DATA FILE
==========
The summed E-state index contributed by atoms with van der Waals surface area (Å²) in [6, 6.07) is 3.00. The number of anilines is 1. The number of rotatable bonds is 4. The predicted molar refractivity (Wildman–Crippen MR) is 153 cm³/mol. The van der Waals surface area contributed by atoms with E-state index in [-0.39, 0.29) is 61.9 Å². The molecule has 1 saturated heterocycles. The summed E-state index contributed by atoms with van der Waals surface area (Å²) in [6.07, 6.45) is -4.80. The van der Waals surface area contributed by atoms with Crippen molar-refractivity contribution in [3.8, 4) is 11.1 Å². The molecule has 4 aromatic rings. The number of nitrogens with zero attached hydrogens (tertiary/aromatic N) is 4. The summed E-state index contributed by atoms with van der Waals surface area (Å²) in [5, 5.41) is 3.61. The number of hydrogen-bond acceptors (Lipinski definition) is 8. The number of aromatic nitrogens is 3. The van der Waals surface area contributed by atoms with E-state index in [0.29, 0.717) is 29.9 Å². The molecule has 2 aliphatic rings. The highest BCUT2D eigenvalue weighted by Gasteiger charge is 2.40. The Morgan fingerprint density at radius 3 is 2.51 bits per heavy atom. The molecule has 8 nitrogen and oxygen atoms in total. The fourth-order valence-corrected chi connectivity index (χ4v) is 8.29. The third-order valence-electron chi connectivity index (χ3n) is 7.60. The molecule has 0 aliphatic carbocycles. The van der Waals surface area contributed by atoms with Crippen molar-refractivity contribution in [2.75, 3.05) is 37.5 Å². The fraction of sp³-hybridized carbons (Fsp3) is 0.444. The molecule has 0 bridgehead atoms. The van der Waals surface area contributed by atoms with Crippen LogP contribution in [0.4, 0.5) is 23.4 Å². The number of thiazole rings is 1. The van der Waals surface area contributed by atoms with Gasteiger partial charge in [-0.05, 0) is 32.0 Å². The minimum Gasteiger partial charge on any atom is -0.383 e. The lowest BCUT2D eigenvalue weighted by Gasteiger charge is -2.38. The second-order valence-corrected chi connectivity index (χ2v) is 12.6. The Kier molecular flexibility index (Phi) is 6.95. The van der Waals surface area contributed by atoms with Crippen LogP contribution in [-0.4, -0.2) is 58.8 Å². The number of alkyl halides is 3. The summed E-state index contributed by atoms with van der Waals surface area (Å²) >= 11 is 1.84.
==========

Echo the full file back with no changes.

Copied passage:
The summed E-state index contributed by atoms with van der Waals surface area (Å²) in [6, 6.07) is 3.00. The number of anilines is 1. The number of rotatable bonds is 4. The predicted molar refractivity (Wildman–Crippen MR) is 153 cm³/mol. The van der Waals surface area contributed by atoms with E-state index in [-0.39, 0.29) is 61.9 Å². The molecule has 1 saturated heterocycles. The summed E-state index contributed by atoms with van der Waals surface area (Å²) in [6.07, 6.45) is -4.80. The van der Waals surface area contributed by atoms with Crippen molar-refractivity contribution in [3.8, 4) is 11.1 Å². The molecule has 4 aromatic rings. The number of nitrogens with zero attached hydrogens (tertiary/aromatic N) is 4. The summed E-state index contributed by atoms with van der Waals surface area (Å²) in [5, 5.41) is 3.61. The number of hydrogen-bond acceptors (Lipinski definition) is 8. The number of aromatic nitrogens is 3. The van der Waals surface area contributed by atoms with E-state index in [0.29, 0.717) is 29.9 Å². The molecule has 2 aliphatic rings. The highest BCUT2D eigenvalue weighted by Gasteiger charge is 2.40. The Morgan fingerprint density at radius 3 is 2.51 bits per heavy atom. The molecule has 8 nitrogen and oxygen atoms in total. The fourth-order valence-corrected chi connectivity index (χ4v) is 8.29. The third-order valence-electron chi connectivity index (χ3n) is 7.60. The molecule has 0 aliphatic carbocycles. The van der Waals surface area contributed by atoms with Crippen molar-refractivity contribution in [2.75, 3.05) is 37.5 Å². The fraction of sp³-hybridized carbons (Fsp3) is 0.444. The molecule has 0 bridgehead atoms. The van der Waals surface area contributed by atoms with Crippen LogP contribution in [0.4, 0.5) is 23.4 Å². The number of thiazole rings is 1. The van der Waals surface area contributed by atoms with Gasteiger partial charge in [-0.05, 0) is 32.0 Å². The minimum Gasteiger partial charge on any atom is -0.383 e. The lowest BCUT2D eigenvalue weighted by Gasteiger charge is -2.38. The second-order valence-corrected chi connectivity index (χ2v) is 12.6. The Kier molecular flexibility index (Phi) is 6.95. The van der Waals surface area contributed by atoms with Crippen LogP contribution in [-0.4, -0.2) is 58.8 Å². The number of alkyl halides is 3. The summed E-state index contributed by atoms with van der Waals surface area (Å²) >= 11 is 1.84.